At the core of the EITI lies a global standard for advancing transparency and accountability in the energy and mining sector. Since the EITI Standard was first introduced in 2013, the EITI’s reporting framework has been updated at regular intervals to respond to an evolving sector and stakeholder needs.
The global energy landscape has changed dramatically since the EITI was first established two decades ago. New data from the International Energy Agency shows that clean energy investment reached an all-time high of USD 1.7 trillion last year, compared to USD 1 trillion for fossil fuels. The COVID-19 pandemic and the Russian invasion of Ukraine have accelerated progress on the energy transition, giving further impetus to reducing dependence on oil and gas and improving the security of critical minerals supply chains. As the renewables sector continues to attract investment and generate revenue flows, the need for greater transparency to ensure a sustained transition to a green energy future becomes ever more critical.
A step change in EITI reporting
To remain relevant in the changing global context, the EITI Standard has been updated to include provisions related to the energy transition for the first time.
These changes build on a strategic shift that the EITI Board has undertaken over the past four years to address the energy transition in the EITI’s work. In 2020, the EITI Board developed a clearer approach to addressing the energy transition in the EITI’s strategic priorities. It recognised that the energy transition would have a transformative impact on the extractive industries, and that EITI data can inform public debate on the sector and future revenue streams, as well as identify governance risks in the face of rapid growth in demand for raw materials required for the growth in renewable energy. Several EITI implementing countries have already been reporting data on greenhouse gas (GHG) emissions and other aspects of the changing energy mix.
Furthermore, the EITI Articles of Association have been revised to acknowledge the EITI’s role in contributing to responsible energy transition in its objective. The EITI’s company constituency has also been expanded to include energy companies, reflecting the diversification of investment portfolios to incorporate renewables and adoption of net zero targets.
New provisions on the energy transition
The global shift to a low-carbon economy has an impact across the entire extractive sector value chain, from how licenses are awarded to how public revenues will be affected. It is reshaping the kinds of data, disclosures and dialogue required to support accountability and good governance of the natural resource sector.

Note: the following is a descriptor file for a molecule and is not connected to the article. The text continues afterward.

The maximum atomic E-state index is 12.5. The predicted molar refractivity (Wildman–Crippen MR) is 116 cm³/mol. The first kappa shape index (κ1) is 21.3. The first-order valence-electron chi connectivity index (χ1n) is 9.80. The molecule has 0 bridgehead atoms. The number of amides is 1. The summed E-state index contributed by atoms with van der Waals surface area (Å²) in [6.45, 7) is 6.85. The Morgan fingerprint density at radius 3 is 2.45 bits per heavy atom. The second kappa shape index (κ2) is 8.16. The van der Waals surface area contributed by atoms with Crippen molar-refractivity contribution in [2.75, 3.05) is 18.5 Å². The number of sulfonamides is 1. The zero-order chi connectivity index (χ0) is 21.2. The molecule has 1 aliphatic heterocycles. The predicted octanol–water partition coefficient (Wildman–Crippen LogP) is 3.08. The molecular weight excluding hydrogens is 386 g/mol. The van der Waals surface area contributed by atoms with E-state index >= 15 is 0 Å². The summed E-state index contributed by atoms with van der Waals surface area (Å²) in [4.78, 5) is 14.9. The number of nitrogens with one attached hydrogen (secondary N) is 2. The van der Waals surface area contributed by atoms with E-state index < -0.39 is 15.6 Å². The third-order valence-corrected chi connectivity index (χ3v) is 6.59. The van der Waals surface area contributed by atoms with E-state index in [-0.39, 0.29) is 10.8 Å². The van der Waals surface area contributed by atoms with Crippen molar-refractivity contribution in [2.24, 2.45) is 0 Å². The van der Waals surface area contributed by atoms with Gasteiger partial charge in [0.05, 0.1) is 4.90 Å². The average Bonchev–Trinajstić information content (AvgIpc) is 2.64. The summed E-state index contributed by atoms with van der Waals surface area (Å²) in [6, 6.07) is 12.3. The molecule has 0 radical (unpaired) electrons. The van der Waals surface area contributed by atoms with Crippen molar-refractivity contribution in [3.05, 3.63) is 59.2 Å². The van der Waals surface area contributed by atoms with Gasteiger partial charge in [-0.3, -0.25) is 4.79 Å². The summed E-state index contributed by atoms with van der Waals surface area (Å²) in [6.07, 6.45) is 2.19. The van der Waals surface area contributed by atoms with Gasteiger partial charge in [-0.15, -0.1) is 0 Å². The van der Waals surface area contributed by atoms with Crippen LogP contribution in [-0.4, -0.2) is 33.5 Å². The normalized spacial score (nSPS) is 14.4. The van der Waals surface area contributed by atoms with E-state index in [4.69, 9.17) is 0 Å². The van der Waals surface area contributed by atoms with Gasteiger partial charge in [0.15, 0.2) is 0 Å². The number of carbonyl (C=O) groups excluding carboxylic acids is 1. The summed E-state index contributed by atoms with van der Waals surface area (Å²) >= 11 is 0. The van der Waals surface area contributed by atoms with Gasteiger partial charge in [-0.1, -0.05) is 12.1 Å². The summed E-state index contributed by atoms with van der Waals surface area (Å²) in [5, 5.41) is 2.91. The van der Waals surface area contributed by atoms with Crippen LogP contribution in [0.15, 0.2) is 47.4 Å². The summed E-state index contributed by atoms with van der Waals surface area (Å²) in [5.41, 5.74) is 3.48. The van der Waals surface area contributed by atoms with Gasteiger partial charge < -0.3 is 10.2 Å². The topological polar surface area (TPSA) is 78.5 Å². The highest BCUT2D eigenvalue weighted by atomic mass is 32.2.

For the first time, the EITI Standard encourages companies to disclose GHG emissions in line with leading disclosure standards, in recognition of the role of the EITI in promoting transparency and public debate on information relating to the energy transition and implications for EITI reporting.
The 2023 EITI Standard also supports disclosures and public debate on the impacts that the energy transition has on the extractive sector and national economies. Governments will be required to document their commitments, policies and plans for the energy transition, including disclosure of public subsidies, the capital and operating expenditure, carbon pricing mechanisms, carbon taxes and subsidies.
Implementing countries will also be required to document the rationale for fast-tracking of extractive licenses, helping to mitigate the risk of corrupt deals in the context of spiralling demand for critical minerals. Countries are further encouraged to disclose data on proven oil, gas and mining reserves with information required on significant exploration activities.
The energy transition will impact government revenues that are generated from both fossil fuel and minerals, particularly those needed for renewable energy technologies. Under the 2023 EITI Standard, governments will be expected to disclose their revenue forecasts from fossil fuels and minerals, as well as the assumptions that underlie these forecasts. Companies are expected to disclose information about future production plans, when requested by the multi-stakeholder group.
Transparency in transition
Ultimately, disclosures under the 2023 EITI Standard will help citizens understand whether their countries are prepared to manage the energy transition. This information will enable public debate about the sustainability of public revenues, which lies at the core of EITI reporting. By facilitating transparency and open dialogue, the 2023 EITI Standard can help pave the way for an energy transition that is equitable, sustainable and inclusive, to ensure a future where everyone can benefit from the shift towards a low-carbon world.